In a discussion about the world's fastest animals, the most frequently mentioned are the falcon and the cheetah. But a much less well-known little organism has something to say about this. It's called Spirostomum ambiguum, and it leaves others in the dust.
It is a unicellular organism of the protozoan family, in the shape of an elongated rod, which measures less than half an inch. Usually, it moves through the water with the lashes on its surface, at a pace that is nothing exceptional. It is when this creature contracts that it breaks all records for acceleration.
In just a few milliseconds, Spirostomum can reduce its size by 60%, without using any muscles. These small creatures owe this impressive movement to mechanical processes, such as springs or molecular motors. Our muscles would be unable to perform such a feat.
A finely tuned ability
This ability, which is well known to scientists and impressive to see, is of interest to Saad Bhamla, an associate professor at the Georgia Institute of Technology, who studies ultra-fast organisms and the physics that make it possible for them to travel. So he naturally turned his attention to the Spirostomum following his thesis on a similar subject, even though this was not originally his goal.
He explained his reasons and the perspectives of this new research in a press release:
'My early biology training suggested that cells were just simple bags of fluid that didn’t do much but make up more interesting tissues.' But according to him, 'the Spirostomum is completely different from the cells we are accustomed to.'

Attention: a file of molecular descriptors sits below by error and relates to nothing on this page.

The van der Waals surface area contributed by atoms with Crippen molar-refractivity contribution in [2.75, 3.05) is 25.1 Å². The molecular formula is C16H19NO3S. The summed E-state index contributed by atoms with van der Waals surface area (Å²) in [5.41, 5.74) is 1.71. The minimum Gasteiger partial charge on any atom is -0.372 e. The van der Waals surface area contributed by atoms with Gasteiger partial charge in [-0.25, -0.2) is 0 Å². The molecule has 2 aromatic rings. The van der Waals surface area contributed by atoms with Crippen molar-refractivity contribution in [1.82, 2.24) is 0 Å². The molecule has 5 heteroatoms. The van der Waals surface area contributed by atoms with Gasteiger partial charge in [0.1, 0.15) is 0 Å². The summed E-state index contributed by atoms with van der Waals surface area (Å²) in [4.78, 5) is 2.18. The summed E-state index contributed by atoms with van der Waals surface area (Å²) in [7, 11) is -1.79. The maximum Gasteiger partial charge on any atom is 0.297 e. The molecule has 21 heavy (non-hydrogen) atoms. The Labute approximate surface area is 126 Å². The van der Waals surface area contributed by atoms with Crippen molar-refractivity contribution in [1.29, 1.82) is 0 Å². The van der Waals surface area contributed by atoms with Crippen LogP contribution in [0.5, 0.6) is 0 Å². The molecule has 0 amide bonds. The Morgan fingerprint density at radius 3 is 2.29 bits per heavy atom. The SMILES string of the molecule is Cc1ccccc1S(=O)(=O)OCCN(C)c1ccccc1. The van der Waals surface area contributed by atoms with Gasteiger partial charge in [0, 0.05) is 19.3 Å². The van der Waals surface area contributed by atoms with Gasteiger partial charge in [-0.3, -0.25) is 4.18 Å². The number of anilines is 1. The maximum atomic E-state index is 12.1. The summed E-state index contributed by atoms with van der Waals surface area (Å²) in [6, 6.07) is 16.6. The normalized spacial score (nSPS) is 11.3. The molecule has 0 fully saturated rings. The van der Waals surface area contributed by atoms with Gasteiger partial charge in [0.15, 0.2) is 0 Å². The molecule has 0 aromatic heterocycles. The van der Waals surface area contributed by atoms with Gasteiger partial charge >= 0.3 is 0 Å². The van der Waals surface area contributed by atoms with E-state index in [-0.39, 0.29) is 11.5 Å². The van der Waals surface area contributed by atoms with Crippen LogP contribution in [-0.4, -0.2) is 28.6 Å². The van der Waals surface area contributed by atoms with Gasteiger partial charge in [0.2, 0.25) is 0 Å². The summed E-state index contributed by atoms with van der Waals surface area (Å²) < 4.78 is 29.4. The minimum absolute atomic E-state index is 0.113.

In his research, the biologist is trying to answer two main questions: How does this small organism do this? And how does its fragile internal structure withstand this strong disturbance? 'For instance, we want to know what is the fundamental limit for acceleration in a living cell,' said Saad Bhamla. 'We want to map out everything this creature is doing and model it in the computer.'
Miniature robots moving on the same principle soon?
The researcher's interest is not only theoretical and scientific:'If we understand how [this movement] works, perhaps we can transpose this information to make small robots that can move quickly using little energy.'
What the engineers could learn from this study are ways for future miniature robots to move without the propulsion devices usually found on larger machines. They will also face the barrier of the energy they need to be supplied with, all in reduced dimensions. The Spirostomum seems to have overcome this difficulty by concentrating a strong power of propulsion in a small body.
American high school students are invited to participate in the research project
Another difficulty that the Spirostomum has braved is the fragility associated with small sizeand violent movements:
'It has internal organelles, DNA and delicate cytoskeletal components inside. We want to understand how they are not damaged by the rapid compression.... This may advance our understanding of how truly robust biological materials are under extreme stresses and pressures.'
Spirostomum ambiguum has the advantage of being very easy to find and study. It is present in most lakes and ponds in large quantities. This facility allows Saad Bhamja, as part of his research, to involve high school students in observing the organisms. Under his supervision, these students may be at the origin of a great technological breakthrough.